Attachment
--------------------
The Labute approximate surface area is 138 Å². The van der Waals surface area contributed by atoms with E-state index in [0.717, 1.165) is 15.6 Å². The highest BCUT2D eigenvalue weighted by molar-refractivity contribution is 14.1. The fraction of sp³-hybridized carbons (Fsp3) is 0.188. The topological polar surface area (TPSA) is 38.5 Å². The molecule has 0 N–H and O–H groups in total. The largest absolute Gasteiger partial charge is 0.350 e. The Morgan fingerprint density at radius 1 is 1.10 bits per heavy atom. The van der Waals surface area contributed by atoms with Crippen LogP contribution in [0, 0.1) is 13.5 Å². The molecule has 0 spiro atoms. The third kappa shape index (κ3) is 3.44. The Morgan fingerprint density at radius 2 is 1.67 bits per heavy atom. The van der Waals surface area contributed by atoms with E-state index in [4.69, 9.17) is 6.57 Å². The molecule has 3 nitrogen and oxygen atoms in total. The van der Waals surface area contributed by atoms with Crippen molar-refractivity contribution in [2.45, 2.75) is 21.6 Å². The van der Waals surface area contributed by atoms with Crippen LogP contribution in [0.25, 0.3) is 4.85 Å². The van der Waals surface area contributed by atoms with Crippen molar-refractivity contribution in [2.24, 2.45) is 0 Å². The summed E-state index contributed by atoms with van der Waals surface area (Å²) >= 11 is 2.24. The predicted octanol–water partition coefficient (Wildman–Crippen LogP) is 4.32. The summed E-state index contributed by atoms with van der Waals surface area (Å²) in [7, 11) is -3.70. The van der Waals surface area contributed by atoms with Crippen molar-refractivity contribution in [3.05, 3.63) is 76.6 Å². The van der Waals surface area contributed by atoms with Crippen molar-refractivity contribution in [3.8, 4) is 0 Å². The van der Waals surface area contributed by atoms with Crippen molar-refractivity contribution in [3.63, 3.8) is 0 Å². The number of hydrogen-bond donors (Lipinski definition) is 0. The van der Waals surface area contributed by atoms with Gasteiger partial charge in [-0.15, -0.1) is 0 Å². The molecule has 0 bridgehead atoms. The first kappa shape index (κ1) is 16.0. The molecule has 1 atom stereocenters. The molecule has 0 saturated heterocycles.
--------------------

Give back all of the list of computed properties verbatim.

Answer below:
The Labute approximate surface area is 138 Å². The van der Waals surface area contributed by atoms with E-state index in [0.717, 1.165) is 15.6 Å². The highest BCUT2D eigenvalue weighted by molar-refractivity contribution is 14.1. The fraction of sp³-hybridized carbons (Fsp3) is 0.188. The topological polar surface area (TPSA) is 38.5 Å². The molecule has 0 N–H and O–H groups in total. The largest absolute Gasteiger partial charge is 0.350 e. The Morgan fingerprint density at radius 1 is 1.10 bits per heavy atom. The van der Waals surface area contributed by atoms with Crippen LogP contribution in [0, 0.1) is 13.5 Å². The molecule has 0 spiro atoms. The third kappa shape index (κ3) is 3.44. The Morgan fingerprint density at radius 2 is 1.67 bits per heavy atom. The van der Waals surface area contributed by atoms with E-state index in [4.69, 9.17) is 6.57 Å². The molecule has 3 nitrogen and oxygen atoms in total. The van der Waals surface area contributed by atoms with Crippen molar-refractivity contribution in [2.45, 2.75) is 21.6 Å². The van der Waals surface area contributed by atoms with Crippen LogP contribution in [0.25, 0.3) is 4.85 Å². The van der Waals surface area contributed by atoms with Crippen molar-refractivity contribution in [2.24, 2.45) is 0 Å². The summed E-state index contributed by atoms with van der Waals surface area (Å²) >= 11 is 2.24. The predicted octanol–water partition coefficient (Wildman–Crippen LogP) is 4.32. The summed E-state index contributed by atoms with van der Waals surface area (Å²) in [7, 11) is -3.70. The van der Waals surface area contributed by atoms with Crippen molar-refractivity contribution in [3.05, 3.63) is 76.6 Å². The van der Waals surface area contributed by atoms with Crippen molar-refractivity contribution in [3.8, 4) is 0 Å². The van der Waals surface area contributed by atoms with Crippen molar-refractivity contribution in [3.63, 3.8) is 0 Å². The number of hydrogen-bond donors (Lipinski definition) is 0. The van der Waals surface area contributed by atoms with Gasteiger partial charge in [-0.15, -0.1) is 0 Å². The molecule has 0 bridgehead atoms. The first kappa shape index (κ1) is 16.0. The molecule has 1 atom stereocenters. The molecule has 0 saturated heterocycles.